Twinkle Twinkle Little Star (In the style of Lotte Reiniger)


Born in 1899, Lotte Reiniger quickly became one of the leading animators of the early twentieth century and one of only three women animators to produce a feature film out of Weimar, Germany. With inhuman precision, Reiniger crafts intricate cutouts, which she then uses in her stop motion films as silhouettes.  With over two hundred fifty thousand frames of stop motion, Lotte Reiniger released her first feature film in 1926

called “Die benteuer des Prinzen Achmed” or “The Adventures of Prince Achmed.” Eleven years before Disney’s “Snow White and the Seven Dwarves,” Lotte Reiniger is often credited with making one of the first full-length animated films. Over a span of sixty years, Lotte continued to make animated films.

Lotte Reiniger’s interest in art and animation started when she was young with inspirations such as Georges Méliès and Paul Wegener which later caused her to enroll in the Max Reinhardt School of Acting to join an acting group to with Wegener belonged. She then created several elaborate silhouettes for title cards and dialogue for some of Wegener’s films in the 1910’s, which led her to suggesting animating wooden rats in one of

his pieces. Lotte was then admitted into the Institute for Cultural Research in Berlin where she met future spouse and fellow artist, Carl Koch. After working with several other artists and animators for a number of years, including Rochus Gliese and Fritz Lang, Lotte Reneiger created her first animated film, based off the tales known collectively as the “Arabian Nights,” entitled “Die benteuer des Prinzen Achmed,” at the age of only twenty-four.

Although her inspiration is from various sources and in many different styles, Lotte Reiniger further improved the crude cutouts of yesterdays with complex details composed of many joints to allow more movement in each of the pieces. Making the junctures seamless but allowing a full range of motion is one of the many challenges she faced, occasionally using thin wire to hold together the small silhouetted shaped. With the help of

the multi-plane camera, Reiniger was able to create an illusion of depth in her films, which aided in further defining background, middle ground, and foreground images. While cutouts make up the majority of characters and any action in her films, Lotte also used hand painted backgrounds and other painted images in her work. Although her work is often considered to be an extension of the Expressionist period of Europe in the early 1920’s, Reiniger’s work lacks the often gloomy aspect of many of the aforementioned works. Removed from the large industrial film studios, Lotte Reiniger spent much time on her works with no need to worry about deadlines, but neither did she have the publicity of the larger animation studios and, while not completely forgotten, those larger studios often eclipse her work. Although other artists of the period focused on rhythm and movement, Lotte continued to pursue her goal of making animations based on children’s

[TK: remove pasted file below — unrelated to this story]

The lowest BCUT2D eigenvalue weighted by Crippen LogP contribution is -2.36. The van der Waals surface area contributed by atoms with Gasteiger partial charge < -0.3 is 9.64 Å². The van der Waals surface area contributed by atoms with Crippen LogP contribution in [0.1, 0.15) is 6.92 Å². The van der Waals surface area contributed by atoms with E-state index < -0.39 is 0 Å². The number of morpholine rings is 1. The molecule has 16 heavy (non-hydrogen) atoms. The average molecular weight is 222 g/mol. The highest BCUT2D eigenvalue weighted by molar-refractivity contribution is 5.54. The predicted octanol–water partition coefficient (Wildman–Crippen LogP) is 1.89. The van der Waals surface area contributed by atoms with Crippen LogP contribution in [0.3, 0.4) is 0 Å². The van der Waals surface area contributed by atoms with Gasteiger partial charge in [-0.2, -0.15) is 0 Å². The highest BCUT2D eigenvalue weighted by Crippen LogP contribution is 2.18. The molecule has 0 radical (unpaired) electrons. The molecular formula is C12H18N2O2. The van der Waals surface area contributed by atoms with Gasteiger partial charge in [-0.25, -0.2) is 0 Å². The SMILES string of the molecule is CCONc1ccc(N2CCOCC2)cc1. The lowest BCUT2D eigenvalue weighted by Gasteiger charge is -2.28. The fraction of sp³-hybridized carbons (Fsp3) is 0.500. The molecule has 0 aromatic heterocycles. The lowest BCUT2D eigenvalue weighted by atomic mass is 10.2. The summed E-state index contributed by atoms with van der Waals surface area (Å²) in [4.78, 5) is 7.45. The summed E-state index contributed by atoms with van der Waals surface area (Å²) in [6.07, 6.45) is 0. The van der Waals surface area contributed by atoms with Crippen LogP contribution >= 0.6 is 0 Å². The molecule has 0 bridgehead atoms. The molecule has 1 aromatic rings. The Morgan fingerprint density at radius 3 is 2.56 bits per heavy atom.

folk tale. Perhaps her goals in making the animation are what make Lotte Reiniger independent of other animators of the time.

In an attempt to replicate the style of Lotte Reiniger, I chose to make a cutout animation of the nursery rhyme “Twinkle Twinkle Little Star.” Each piece was made to represent the different aspects of the rhyme using a close precision that often caused many pieces to be remade when a mistake occurred. Using a multi-plane setup, I tried to make as smooth as

animation as possible by trying to keep movement between frames minimal. However, in addition to some faults by me, including bumping into the multi-plane and often dropping the panes of each frame several times, I also found it difficult to make the figures move naturally without having to bind the joints of the figures. Additionally, lighting became a problem, as I wanted to use lighting to represent a part in the song when the day is turning to night, but the light seemed unnatural and rather interrupted the flow of the piece.

Altogether, while my work based on those of Lotte Reiniger was far from the worst, it still lacked the extreme detail to which she crafted her figures and the smoothness of her animation.

Twinkle Twinkle Little Star

Twinkle, twinkle, little star,
How I wonder what you are.
Up above the world so high,
Like a diamond in the sky.

When the blazing sun is gone,
When he nothing shines upon,
Then you show your little light,
Twinkle, twinkle, all the night.

Then the traveller in the dark,
Thanks you for your tiny spark,
He could not see which way to go,
If you did not twinkle so.

In the dark blue sky you keep,
And often through my curtains peep,
For you never shut your eye,
‘Till the sun is in the sky.

As your bright and tiny spark,
Lights the traveller in the dark.
Though I know not what you are,
Twinkle, twinkle, little star.

Twinkle, twinkle, little star.
How I wonder what you are.
Up above the world so high,
Like a diamond in the sky.

Twinkle, twinkle, little star.
How I wonder what you are.
How I wonder what you are

Works Cited:

Palfreyman, Rachel. “Life And Death In The Shadows: Lotte Reiniger’s Die Abenteuer Des Prinzen Ahmed.” German Life & Letters 64.1 (2011): 6-18. Academic Search Complete. Web. 8 Nov. 2013.

Schönfeld,Christiane. “Lotte Reiniger and the Art of Animation.” Modernity: Female Creativity in the Weimar Republic (2006).

The Adventures of Prince Achmed

Hansel and Gretel

This entry was posted in Research and tagged . Bookmark the permalink.

Leave a Reply

Fill in your details below or click an icon to log in: Logo

You are commenting using your account. Log Out /  Change )

Google+ photo

You are commenting using your Google+ account. Log Out /  Change )

Twitter picture

You are commenting using your Twitter account. Log Out /  Change )

Facebook photo

You are commenting using your Facebook account. Log Out /  Change )

Connecting to %s